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Security Experts Call For Boycott of RSA Conference In NSA Protest 112

Posted by Unknown Lamer
from the how-to-add-yourself-to-a-watch-list dept.
Hugh Pickens DOT Com writes "ZDNet reports that at least eight security researchers or policy experts have withdrawn from RSA's annual security conference in protest over the sponsor's alleged collaboration with the National Security Agency. Last month, it was revealed that RSA had accepted $10 million from the NSA to use a flawed default cipher in one of its encryption tools. The withdrawals from the highly regarded conference represent early blowback by experts who have complained that the government's surveillance efforts have, in some cases, weakened computer security, even for innocent users. Jeffrey Carr, a security industry veteran who works in analyzing espionage and cyber warfare tactics, took his cancellation a step further calling for a boycott of the conference, saying that RSA had violated the trust of its customers. 'I can't imagine a worse action, short of a company's CEO getting involved in child porn,' says Carr. 'I don't know what worse action a security company could take than to sell a product to a customer with a backdoor in it.' Organizers have said that next month's conference in San Francisco will host 560 speakers, and that they expect more participants than the 24,000 who showed up last year. 'Though boycotting the conference won't have a big impact on EMC's bottom line, the resulting publicity will,' says Dave Kearns. 'Security is hard enough without having to worry that our suppliers — either knowingly or unknowingly — have aided those who wish to subvert our security measures.'"
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Security Experts Call For Boycott of RSA Conference In NSA Protest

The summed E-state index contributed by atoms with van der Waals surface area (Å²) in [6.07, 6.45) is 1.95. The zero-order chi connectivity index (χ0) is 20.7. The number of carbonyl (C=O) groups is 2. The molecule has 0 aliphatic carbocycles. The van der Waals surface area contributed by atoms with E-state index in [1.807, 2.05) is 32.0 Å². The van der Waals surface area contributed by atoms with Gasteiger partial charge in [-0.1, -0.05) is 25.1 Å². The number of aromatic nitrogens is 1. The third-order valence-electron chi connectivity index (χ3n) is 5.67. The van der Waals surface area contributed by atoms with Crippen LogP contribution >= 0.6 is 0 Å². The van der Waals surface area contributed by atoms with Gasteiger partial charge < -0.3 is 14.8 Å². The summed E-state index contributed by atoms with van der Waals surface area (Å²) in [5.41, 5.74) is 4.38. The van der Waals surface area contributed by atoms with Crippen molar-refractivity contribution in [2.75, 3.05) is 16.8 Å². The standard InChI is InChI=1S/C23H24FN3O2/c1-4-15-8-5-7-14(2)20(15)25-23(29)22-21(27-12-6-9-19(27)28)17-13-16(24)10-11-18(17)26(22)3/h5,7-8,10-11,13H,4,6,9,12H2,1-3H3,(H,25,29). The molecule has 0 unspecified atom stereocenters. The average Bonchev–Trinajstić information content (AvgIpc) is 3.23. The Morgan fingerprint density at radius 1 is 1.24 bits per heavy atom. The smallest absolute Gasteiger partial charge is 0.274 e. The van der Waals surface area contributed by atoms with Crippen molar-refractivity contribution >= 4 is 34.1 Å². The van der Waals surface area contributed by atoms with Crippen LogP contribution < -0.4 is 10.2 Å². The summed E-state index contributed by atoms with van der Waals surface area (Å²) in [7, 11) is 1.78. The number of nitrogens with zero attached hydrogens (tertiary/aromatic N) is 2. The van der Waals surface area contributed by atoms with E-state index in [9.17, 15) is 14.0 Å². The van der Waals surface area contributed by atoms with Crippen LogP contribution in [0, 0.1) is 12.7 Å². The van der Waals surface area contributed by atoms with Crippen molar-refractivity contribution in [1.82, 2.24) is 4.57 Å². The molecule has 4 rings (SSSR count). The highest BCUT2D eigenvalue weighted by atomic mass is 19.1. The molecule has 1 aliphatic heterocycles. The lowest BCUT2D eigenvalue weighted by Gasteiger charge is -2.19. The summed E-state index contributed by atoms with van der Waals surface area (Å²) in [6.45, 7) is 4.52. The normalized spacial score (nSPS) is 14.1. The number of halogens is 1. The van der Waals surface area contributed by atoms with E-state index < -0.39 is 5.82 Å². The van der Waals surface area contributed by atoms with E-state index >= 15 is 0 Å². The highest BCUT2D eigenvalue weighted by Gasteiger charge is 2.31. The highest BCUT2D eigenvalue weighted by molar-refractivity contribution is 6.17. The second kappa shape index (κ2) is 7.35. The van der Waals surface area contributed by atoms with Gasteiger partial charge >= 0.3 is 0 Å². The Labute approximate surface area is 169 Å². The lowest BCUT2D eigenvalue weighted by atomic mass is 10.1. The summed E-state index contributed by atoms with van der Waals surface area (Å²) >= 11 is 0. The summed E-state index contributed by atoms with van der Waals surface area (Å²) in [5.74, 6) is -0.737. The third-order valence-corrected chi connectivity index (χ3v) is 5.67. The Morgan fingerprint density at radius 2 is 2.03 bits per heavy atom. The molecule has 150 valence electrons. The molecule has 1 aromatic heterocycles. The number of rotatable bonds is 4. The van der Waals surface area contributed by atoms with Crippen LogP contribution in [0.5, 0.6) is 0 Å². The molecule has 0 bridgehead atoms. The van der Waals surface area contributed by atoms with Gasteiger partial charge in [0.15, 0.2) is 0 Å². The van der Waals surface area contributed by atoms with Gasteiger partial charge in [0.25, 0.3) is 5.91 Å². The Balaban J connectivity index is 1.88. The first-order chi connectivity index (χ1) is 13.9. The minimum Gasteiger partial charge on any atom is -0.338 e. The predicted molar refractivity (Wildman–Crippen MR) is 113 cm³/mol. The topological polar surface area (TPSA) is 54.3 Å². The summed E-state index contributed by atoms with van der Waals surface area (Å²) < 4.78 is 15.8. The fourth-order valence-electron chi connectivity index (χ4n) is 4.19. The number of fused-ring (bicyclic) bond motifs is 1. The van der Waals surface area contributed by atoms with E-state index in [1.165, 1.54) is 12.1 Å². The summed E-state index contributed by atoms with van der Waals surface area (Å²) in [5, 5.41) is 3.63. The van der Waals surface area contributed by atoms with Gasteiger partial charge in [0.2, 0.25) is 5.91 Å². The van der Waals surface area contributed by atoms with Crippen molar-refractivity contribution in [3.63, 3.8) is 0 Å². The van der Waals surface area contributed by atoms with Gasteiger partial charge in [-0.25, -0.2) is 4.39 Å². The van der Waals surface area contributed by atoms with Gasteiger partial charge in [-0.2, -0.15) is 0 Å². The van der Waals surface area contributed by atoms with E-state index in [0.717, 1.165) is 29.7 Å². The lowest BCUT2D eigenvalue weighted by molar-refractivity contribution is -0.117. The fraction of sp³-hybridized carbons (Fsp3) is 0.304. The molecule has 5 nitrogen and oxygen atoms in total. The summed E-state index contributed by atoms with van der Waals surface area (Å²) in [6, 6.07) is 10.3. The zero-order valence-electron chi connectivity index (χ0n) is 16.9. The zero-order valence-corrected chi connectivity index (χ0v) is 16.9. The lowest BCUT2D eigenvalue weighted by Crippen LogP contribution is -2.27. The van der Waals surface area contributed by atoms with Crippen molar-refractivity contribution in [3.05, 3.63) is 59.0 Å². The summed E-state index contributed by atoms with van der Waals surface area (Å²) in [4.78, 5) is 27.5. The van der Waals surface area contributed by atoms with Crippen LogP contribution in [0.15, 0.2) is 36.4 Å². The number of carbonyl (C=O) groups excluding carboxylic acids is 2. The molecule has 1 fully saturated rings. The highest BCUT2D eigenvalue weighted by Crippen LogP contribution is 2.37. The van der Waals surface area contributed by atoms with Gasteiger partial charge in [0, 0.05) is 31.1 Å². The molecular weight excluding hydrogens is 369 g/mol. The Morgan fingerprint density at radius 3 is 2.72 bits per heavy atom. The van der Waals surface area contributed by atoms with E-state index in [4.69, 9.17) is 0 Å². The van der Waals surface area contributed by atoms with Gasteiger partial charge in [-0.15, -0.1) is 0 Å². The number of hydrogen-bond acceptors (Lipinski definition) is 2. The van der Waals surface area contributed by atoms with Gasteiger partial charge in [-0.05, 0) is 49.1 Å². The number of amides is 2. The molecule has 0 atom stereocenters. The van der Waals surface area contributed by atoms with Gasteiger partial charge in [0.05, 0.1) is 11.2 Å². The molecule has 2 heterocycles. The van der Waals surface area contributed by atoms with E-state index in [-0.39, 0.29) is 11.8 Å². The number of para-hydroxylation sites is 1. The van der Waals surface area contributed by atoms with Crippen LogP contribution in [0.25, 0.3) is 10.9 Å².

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  • money boycott (Score:5, Interesting)

    by schneidafunk (795759) on Thursday January 09, 2014 @09:52AM (#45905975)

    "'Though boycotting the conference won't have a big impact on EMC's bottom line"... not buying their products because there's a f-cking backdoor in it will.

    • Re:money boycott (Score:5, Insightful)

      by Chrisq (894406) on Thursday January 09, 2014 @09:54AM (#45905983)

      "'Though boycotting the conference won't have a big impact on EMC's bottom line"... not buying their products because there's a f-cking backdoor in it will.

      That relies on your company having people who see security as more than ticking a box to cover them if something goes wrong.

      • Re: (Score:2, Informative)

        by Anonymous Coward

        How ticking the bo "bought RSA product" could cover their asses now? If they were the only one to know about the backdoor, they'd could do it but now others knwo they know about RSA backdooring their product.

        • by Grishnakh (216268)

          Depends on the company. Lots of places will probably still happily spend enormous sums of money on RSA products, even though everyone knows they're backdoored. It's a big company, and as they say, "you can't get fired for buying from $BIG_VENDOR".

          Just look at how many large corporations and governments continue to buy products from big, overpriced enterprise software firms, even though that software is all crap. Hell, look at how many companies still spend millions to license and use IBM/Rational ClearCa

          • by BobMcD (601576)

            This is doubly true because $BIG_VENDOR denied it. So if it were true that a backdoor did exist, you could doubly blame $BIG_VENDOR.

            It's like ticking that box twice.

    • Re:money boycott (Score:5, Interesting)

      by kry73n (2742191) on Thursday January 09, 2014 @10:27AM (#45906149)

      boycotting the conference is the first step and will add to their reputation, companies not doing business is the natural consequence that will follow

  • Cheap (Score:4, Insightful)

    by Anonymous Coward on Thursday January 09, 2014 @09:53AM (#45905977)

    The only thing interesting about this affair is that RSA only got $10M.

  • by Anonymous Coward

    I don't know if they sold their products with some clever fine-print disclaimers, but shouldn't those who bought their products bring them into court and demand damage payments?

    Or everyone in the industry has slept with the NSA so they don't want to set a precedent by suing RSA?

    • Re: (Score:3, Insightful)

      by Dunbal (464142) *
      Kind of hard to build a case on hearsay. Prove they received 10M, and they will be sued into nothingness. But this is "he said she said" - ain't worth shit.
      • Reuters reported it. (Score:4, Interesting)